Mourning his dead child, a haunted Vietnam war veteran attempts to discover his past while suffering from a severe case of dissociation. To do so, he must decipher reality and life from his own dreams, delusion, and perception of death.
Murder One, season one, was a brilliant piece of television, but probably a bit ahead of its time. Telling one story over 23 episodes it demanded you followed it from the beginning, and didn't miss episodes along the way. While that kind of television has become accepted now, through series like "24", it was new at the time. But it worked, and told a gripping and dramatic story in a stellar way. Central to its success was the brilliant performance by Daniel Benzali as Ted Hoffman, the lead lawyer of the firm.
But some executives obviously felt that he wasn't charismatic enough, and that expanding a story to 23 episodes was too much. So, come season 2, Daniel Benzali was out the door, and in came Anthony LaPaglia. And the stories told were limited to 6-7 episodes a piece. While LaPaglia managed to make his character his own, and the series still worked quite well, ratings dropped, and after 12 episodes they called it quits.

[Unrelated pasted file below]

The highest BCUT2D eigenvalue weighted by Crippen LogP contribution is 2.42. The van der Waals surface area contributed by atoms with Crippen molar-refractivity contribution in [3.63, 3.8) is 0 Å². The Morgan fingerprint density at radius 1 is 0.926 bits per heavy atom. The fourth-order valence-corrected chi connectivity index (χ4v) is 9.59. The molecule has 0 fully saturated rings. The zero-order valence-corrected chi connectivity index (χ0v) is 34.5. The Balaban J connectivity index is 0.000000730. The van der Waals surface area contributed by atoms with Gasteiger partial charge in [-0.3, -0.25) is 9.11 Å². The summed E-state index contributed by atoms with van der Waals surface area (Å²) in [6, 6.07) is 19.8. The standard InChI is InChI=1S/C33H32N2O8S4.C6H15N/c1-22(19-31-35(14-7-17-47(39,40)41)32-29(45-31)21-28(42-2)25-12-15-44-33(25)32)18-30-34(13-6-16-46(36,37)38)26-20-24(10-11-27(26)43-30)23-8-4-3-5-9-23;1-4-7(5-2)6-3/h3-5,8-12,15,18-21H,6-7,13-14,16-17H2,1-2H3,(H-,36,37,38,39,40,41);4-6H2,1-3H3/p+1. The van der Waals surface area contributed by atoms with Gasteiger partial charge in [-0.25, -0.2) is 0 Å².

A couple of months went by, and they decided to give it another go, and this mini-series is it. The story is one of the most tantalizing of the whole show, where Wyler (LaPaglia) and associates take on the case of an admitted serial killer, played by Pruitt Taylor Vince. Vince's performance is spot on, making the viewer very uneasy and uncomfortable, yet showing a lot of humanity at the same time. The performance was so good, in fact, that it earned him an Emmy Award.
His story was given 6 episodes, which unfortunately is at least one episode too few. The story is gripping an tantalizing, has brilliant performances along the way, a lot of drama, and always keeps you at the edge of the seat. It is obvious that the creators envisioned a few more episodes to give the story its full potential, but at some point the producers decided to pull the plug for good, resulting in the last episode having to rush the events to give the show some kind of closure. At the end there are still unanswered questions, though, and keeps you wanting for more even more than you did when the show ended mid-season after 12 episodes.
Had this been an 8-part mini-series I'm quite sure it could have been a 10/10, but the rushed conclusion leaves a bit to be desired. It is still a brilliant piece of television, and anyone interested in courtroom dramas and law shows should give both this and the series - especially season one - a chance. I really miss this show!
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